619: Supported Features
Title text: I hear many of you finally have smooth Flash support, but me and my Intel card are still waiting on a kernel patch somewhere in the pipeline before we can watch Jon Stewart smoothly.
This comic is a reference to Linux builds adding support and features that will not appeal to the majority of computer and Linux users. Cueball has created a patch that allows support for processors with 4,096 cores, even though most computers have only 8 cores or fewer. He considers this to be more worthwhile an endeavor than full-featured Flash support, which is much more commonly used. Flash movies are known for their bad performance and high consumption on CPU power compared with other movie formats. Cueball's friend is uninterested in the 4,096-core-processor fix, and only wants to know if it will help him with Flash video.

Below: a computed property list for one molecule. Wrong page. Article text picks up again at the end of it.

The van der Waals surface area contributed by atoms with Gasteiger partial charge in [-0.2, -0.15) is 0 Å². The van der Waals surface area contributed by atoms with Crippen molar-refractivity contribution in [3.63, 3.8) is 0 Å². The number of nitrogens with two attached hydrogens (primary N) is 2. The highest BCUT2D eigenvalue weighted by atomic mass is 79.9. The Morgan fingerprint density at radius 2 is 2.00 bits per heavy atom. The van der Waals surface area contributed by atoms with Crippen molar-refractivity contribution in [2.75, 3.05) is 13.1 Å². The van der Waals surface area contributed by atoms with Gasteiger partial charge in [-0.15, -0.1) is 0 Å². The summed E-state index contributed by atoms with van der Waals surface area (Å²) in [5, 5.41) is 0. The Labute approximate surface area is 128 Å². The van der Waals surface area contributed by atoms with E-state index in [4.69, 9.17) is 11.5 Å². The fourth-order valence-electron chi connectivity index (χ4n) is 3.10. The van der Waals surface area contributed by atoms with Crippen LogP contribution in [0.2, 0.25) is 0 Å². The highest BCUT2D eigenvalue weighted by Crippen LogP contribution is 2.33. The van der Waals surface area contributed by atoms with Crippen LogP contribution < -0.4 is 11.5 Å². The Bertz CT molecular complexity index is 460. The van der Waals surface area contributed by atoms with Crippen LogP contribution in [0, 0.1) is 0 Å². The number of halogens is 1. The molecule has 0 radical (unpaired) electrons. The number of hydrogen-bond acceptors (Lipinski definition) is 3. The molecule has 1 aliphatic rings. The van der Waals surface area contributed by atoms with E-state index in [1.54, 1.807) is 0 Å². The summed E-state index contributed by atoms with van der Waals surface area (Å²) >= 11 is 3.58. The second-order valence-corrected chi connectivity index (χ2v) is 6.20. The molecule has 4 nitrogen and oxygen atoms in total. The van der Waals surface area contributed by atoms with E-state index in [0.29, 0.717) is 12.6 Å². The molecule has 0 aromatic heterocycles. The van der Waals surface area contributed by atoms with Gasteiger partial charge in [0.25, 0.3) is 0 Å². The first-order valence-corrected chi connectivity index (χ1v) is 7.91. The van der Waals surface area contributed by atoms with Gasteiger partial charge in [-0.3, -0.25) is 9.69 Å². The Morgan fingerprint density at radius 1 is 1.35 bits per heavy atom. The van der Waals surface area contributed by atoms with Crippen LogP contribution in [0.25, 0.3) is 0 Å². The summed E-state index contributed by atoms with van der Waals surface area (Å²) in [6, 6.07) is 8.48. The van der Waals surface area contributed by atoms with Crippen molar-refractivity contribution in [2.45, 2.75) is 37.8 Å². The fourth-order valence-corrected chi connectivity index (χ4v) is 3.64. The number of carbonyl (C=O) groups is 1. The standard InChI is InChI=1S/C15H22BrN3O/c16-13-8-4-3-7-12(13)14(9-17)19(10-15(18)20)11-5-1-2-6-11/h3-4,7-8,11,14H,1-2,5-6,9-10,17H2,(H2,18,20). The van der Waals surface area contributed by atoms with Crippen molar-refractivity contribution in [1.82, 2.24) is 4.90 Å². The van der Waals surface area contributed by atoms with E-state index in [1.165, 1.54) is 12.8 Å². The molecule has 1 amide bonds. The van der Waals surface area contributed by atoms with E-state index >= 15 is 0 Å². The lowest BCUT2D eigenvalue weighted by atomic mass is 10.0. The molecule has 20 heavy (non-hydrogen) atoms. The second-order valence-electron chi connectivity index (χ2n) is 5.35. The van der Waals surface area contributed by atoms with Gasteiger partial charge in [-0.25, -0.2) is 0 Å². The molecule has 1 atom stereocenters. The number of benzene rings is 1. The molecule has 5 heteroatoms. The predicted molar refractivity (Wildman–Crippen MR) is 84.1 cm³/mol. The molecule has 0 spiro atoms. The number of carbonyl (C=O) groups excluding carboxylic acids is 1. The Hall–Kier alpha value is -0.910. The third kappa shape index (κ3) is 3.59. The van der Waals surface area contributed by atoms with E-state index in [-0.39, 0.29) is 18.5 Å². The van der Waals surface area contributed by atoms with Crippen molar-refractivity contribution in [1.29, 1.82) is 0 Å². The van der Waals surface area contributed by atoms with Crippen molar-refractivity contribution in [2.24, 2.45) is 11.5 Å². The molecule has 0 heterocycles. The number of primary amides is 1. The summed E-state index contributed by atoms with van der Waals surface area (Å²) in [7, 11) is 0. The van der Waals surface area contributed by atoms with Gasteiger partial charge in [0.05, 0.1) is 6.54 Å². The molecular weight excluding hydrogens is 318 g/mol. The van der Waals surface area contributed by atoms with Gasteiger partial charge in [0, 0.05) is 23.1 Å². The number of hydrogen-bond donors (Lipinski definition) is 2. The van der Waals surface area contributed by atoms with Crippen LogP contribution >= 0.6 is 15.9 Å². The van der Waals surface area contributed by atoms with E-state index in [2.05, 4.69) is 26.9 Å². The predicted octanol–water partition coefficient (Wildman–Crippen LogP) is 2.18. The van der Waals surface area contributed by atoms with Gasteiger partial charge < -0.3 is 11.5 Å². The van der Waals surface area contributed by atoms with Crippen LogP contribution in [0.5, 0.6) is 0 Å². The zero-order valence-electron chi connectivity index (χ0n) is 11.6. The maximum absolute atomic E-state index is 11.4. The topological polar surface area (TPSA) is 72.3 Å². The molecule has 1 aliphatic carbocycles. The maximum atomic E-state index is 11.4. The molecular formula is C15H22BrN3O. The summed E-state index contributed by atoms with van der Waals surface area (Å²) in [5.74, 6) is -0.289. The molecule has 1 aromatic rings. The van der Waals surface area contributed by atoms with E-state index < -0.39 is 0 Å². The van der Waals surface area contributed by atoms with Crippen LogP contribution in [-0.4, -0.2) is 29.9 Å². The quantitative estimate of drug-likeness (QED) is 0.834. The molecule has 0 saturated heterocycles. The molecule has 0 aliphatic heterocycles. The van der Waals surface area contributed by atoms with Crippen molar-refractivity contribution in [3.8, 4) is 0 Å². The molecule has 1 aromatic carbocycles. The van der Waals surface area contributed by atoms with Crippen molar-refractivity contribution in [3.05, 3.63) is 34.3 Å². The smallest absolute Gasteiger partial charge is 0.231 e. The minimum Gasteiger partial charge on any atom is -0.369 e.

However, as of 2013, there are commercial computer systems that can be actually configured up to 2,048 cores (4,096 threads), e.g. SGI UV 2000. Linux powers 95% of the world's supercomputers, so while Flash video on desktop Linux would directly affect more people, the high performance computing industry relies on and actually funds Linux development. It should be noted that GNU/Linux now supports flash via Gnash. The first stable release was February 15, 2012; over two years after this comic was written.
The title text mentions the "American political satirist, writer, director, television host, actor, media critic, and stand-up comedian" Jon Stewart which further refers to his famous American late night satirical television program The Daily Show. The show is also available on the internet (www.thedailyshow.com), presenting the shows on Flash videos.
- Cueball: It took a lot of work, but this latest linux patch enables support for machines with 4,096 CPUs, up from the old limit of 1,024.
- Friend: Do you have support for smooth full-screen Flash video yet?
- Cueball: No, but who uses that?
- [Friend is holding a laptop.]